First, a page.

For president Lula, this “allies’ imposition” is unacceptable because, after all, he says, Dilma Rousseff will be the one to choose the running mate. This is obviously fiction, since everybody knows that she is merely following orders. The first comrade would like a peemedebista (PMDB candidate) with electoral density, capable of adding votes, a predicate Temer lacks.
A “more competitive” name would be ideal for the government, but the danger, if the insistence on the triple list continues, is that the PMDB splits and decides to favor, at the February 6 convention, the party’s own candidate, in this case Roberto Requião. At least fifteen state directorates would be willing to reaffirm the nomination of the governor of Paraná to the next and decisive June convention.
Only Federal Intervention Will Do
Governor José Roberto Arruda allies’ maneuver in the Brasília’s Legislative Assembly demoralized whatever was left of democratic institutions. Assemblymen allied to the government killed the inquiry that would investigate the robbery committed by themselves after a judge ordered the removal of those involved in the task of investigating the complaints. Not even the prime mover of the mess, former secretary and filmmaker Durval Barbosa, will be heard anymore in what would be the first step towards the elucidation of the scandal.
Federal intervention is the only way to restore ethics in the federal capital, but President Lula refuses to admit the possibility, even if constitutionally possible and justifiable.
Meanwhile Governor Arruda remains in office, without even the requests for his impeachment being brought before the Board Council. Though no one wants to return to the past, some people refer to the general indignation with just one question: “Can you imagine what General Ernesto Geisel would have done in the face of all this?”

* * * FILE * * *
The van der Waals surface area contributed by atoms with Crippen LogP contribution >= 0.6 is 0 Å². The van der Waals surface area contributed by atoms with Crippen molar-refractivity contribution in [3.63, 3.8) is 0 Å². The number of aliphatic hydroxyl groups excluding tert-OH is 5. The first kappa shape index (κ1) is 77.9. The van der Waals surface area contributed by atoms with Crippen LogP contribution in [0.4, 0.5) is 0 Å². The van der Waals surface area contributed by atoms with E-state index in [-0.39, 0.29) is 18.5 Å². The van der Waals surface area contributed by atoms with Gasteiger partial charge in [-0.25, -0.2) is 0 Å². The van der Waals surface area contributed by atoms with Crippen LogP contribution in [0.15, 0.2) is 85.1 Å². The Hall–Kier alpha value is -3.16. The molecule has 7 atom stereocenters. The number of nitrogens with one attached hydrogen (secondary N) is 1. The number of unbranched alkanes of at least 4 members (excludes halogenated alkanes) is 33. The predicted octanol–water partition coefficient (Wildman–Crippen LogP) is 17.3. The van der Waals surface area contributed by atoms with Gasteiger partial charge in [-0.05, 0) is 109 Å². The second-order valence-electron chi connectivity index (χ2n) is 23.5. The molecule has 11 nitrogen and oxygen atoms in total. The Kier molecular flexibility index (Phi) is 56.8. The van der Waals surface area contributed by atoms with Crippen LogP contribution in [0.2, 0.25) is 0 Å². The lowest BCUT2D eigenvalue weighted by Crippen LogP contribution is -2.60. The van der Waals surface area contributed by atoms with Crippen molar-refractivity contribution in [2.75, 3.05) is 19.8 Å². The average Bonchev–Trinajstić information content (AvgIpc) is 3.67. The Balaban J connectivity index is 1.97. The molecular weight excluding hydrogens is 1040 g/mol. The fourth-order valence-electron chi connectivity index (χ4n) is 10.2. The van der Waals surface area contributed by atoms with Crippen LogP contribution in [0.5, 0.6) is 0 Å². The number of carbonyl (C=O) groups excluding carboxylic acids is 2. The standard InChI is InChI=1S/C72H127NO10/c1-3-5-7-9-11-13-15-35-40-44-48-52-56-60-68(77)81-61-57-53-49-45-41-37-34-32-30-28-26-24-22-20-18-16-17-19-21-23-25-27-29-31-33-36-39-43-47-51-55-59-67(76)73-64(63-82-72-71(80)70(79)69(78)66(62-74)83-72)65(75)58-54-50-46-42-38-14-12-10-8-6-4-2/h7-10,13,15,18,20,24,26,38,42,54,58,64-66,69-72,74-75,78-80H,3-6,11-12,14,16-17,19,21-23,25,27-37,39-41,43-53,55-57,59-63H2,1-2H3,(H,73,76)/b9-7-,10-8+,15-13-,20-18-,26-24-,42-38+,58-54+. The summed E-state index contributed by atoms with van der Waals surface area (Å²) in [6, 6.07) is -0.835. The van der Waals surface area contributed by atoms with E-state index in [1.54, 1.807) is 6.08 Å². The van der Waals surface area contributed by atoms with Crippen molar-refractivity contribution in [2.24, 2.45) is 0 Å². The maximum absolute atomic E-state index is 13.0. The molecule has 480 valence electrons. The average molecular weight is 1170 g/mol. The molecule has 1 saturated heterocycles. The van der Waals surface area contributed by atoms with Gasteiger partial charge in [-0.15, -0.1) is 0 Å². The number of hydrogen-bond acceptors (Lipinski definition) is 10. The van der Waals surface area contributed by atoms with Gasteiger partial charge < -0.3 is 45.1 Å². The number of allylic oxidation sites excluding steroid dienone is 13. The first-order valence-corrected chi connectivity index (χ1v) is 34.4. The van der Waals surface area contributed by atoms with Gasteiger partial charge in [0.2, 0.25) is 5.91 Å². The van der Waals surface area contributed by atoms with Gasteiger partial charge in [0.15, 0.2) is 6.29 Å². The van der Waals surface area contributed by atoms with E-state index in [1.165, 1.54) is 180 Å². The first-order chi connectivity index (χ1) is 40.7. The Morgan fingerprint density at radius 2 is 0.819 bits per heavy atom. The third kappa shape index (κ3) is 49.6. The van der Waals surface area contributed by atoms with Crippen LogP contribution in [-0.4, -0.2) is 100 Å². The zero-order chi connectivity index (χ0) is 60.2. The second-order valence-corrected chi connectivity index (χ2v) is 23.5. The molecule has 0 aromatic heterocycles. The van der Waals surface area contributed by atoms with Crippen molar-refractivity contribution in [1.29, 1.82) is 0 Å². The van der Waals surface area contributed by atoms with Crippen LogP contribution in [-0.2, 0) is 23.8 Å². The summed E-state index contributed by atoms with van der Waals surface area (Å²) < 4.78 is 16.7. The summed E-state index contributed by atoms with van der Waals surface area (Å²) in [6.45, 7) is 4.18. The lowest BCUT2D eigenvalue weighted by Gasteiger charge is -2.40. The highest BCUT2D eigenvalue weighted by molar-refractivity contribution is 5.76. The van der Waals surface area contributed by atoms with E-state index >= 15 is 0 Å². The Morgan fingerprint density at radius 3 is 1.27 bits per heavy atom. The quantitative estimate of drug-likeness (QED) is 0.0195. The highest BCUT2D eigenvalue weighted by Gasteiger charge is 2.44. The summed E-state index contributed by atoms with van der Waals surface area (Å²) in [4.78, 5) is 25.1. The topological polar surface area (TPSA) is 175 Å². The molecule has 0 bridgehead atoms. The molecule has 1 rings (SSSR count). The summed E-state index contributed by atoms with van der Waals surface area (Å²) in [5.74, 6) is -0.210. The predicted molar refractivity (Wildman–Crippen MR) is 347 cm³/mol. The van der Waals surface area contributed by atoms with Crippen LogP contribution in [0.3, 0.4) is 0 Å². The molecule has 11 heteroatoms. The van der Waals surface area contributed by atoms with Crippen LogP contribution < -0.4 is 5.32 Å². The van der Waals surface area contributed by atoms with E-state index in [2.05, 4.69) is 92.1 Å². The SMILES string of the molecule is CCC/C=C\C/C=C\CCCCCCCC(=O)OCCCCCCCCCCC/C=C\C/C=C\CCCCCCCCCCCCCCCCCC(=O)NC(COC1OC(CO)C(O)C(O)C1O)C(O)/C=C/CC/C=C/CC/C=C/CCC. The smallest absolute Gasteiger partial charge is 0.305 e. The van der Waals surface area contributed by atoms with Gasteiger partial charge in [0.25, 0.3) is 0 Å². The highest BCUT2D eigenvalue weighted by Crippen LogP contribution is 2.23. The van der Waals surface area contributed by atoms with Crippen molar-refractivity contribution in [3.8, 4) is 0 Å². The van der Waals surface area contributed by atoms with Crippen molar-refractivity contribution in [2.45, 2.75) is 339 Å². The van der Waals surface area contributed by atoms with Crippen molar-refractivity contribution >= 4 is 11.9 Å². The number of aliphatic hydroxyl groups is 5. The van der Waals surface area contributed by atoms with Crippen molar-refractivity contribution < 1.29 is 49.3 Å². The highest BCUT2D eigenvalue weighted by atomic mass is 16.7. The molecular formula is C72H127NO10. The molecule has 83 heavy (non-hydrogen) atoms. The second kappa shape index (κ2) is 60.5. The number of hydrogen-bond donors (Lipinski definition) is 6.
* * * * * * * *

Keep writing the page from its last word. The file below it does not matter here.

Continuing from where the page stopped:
Are They Staying Till the Last Day?
After the first ministerial meeting of the year Brasília is asking one question. Will all the ministers who are running for the October elections follow President Lula’s order to remain at their posts until the final deadline for “disincompatibilization” (meaning running for office and being a minister are incompatible before the law), April 4?
Many would need to dive well before into the campaign’s preliminaries for governor. They are wasting time while the various state forces increase the demands and wait for definitions.
Even if no minister dares to disobey the speech from the throne, the result may be unfortunate for the federal administration. Because while remaining ministers, they will neglect their formal tasks. They are going to be in their states.
The ministers of Communications, Hélio Costa, and Transportation, Alfredo Nascimento, didn’t even attended the cabinet meeting. They are much more worried with the campaigns in Minas Gerais and Amazonas. It’s possible that someone a little more rebellious will formally resign, but almost all candidates will practically be on leave of absence.
Carlos Chagas is a veteran Brazilian journalist who writes for Rio’s Tribuna da Imprensa.
Translated from the Portuguese by Arlindo Silva.